The diameter of the plate 22 and the number and spacing of the projections 2li depend on the size of Petri dish i8 intended to be used and the desired available size of ti e zones 21 of effectiveness. For example, seven projections 2@ of a diameter of 6.6 to 10 millimeters may be arranged in a uniform pattern as shown in FlG. l with their centers spaced apart 3 centimeters from each other on a plate having a diameter of 73 millimeters and intended for use in a Petri dish of 9() or 100 millimeters. Smaller or larger numbers may be arranged in regular patterns on smaller or larger plates as shown in i3 and i4, the projections on the larger plate of PlG. i4 having a smaller center to center spacing. Preferably suitable indicia Si@ such as names (FIG. l) or numbers (PEG. 14) are provided on the plate adjacent the respective projections and are visible from the upper side of the plate to identify the different agents. The latter are placed on the projections in solutions which dry leaving each agent in a dry state in a layer covering the end 23 of the projection.

The contour of the ends 23 of the projections is especially important in the use of the plate 22 when it is dropped freely on an inoculated surface 17 of agar 16 in a Petri dish i3. Air bubbles thus are removed from between the agar and each projection so that the latter seats firmly and remains in the same position on the agar and, also, so that the agent on the projection diffuses uniformly from the entire area of the projection end. After a short time, on the order of two to five minutes, the recess 23S forms in the agar beneath each projection and the film Z5 assumes a uniform thickness. The formation of the recess helps prevent shifting of the plate on the agar and, in conjunction with the uniform diffusion of the agent provides controlled test conditions contributing to accurate results.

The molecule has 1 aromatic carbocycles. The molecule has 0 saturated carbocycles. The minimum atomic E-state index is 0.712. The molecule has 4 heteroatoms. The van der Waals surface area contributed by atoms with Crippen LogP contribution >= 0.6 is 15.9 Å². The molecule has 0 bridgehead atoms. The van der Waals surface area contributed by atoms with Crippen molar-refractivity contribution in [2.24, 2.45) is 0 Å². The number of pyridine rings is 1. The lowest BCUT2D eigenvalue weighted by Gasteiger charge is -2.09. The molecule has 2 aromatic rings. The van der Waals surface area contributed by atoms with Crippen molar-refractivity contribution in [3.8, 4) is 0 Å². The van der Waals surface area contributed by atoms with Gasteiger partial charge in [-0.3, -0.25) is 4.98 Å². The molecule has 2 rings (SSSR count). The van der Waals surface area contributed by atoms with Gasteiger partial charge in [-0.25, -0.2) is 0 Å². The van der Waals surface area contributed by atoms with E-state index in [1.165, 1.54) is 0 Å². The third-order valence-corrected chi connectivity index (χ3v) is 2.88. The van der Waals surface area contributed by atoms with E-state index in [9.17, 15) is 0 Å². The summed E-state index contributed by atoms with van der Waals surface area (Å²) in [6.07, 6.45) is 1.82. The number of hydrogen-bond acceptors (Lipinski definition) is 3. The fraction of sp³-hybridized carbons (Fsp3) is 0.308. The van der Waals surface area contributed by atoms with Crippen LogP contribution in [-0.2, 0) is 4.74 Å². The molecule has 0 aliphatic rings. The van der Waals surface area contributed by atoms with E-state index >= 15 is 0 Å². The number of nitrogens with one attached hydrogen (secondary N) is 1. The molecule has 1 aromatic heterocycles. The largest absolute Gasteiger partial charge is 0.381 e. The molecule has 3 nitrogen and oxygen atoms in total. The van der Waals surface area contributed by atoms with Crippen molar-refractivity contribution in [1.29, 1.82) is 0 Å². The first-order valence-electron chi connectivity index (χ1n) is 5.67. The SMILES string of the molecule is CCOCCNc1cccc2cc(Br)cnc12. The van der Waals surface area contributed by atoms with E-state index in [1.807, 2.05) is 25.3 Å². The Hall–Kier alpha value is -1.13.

With the cover i9 on and the dish 1S inverted as shown in FiG. 6, the projections 2i? are retained against the agar 16 due to the tension forces of the film 26 and the lighter weight of the plate. The dish being transparent and the plate translucent, the growth of bacteria or other reaction may be easily observed. If it is desircd to remove and replace the plate in its original position, its proper location is insured by the orienting lug Z8 and its recess 29.

lt will be apparent that the plate with its projections 20 may be made inexpensively and thus are disposable after a single use. They are easy to use by personnel with little training and a large number may be stored in a relatively small space. By virtue of the continuous convex contour of the end 23 of each projection, there results controiled positioning of the projection on the agar i6 and control of the amount of agent diffused into the agar so as to achieve accurate test results. By utilizing the light weight plate 22 to connect a plurality of the projections, a corresponding number of agents may be tested simultaneously while they are maintained at accurate spacing even during inversion of the Petri dish. The ease and accuracy of the assay thus are enhanced still further.

While the invention is susceptible of various modifications and alternative constructions, the preferred embodiments are shown in the drawings and are described herein in detail. It is to be understood, however, that such disclosure is not intended to limit the invention but, that the aim is to cover all modifications and alternative constructions falling within the spirit and scope of the invention as expressed in the appended claims.

We claim as our invention:

1. In apparatus for assaying the effect of a rst agent on a second agent upon diffusion of the rst agent into an agar-like medium having a generally ilat exposed surface impregnated with the second agent, a supporting body and an elongated projection extending outwardly from said body and providing an outwardly facing continuous end surface to receive a layer of said rst agent for diffusion into said medium and reaction with said second agent, said end surface of said projection being formed of non-absorbent material and having a convex contour to engage said medium surface rst at a central portion of the end and then progressively to the peripheral portion of the end surface to avoid the trapping of air between the projection and the medium surface and to insure uniform distribution of the rst agent throughout the area covered by the end surface of the projection.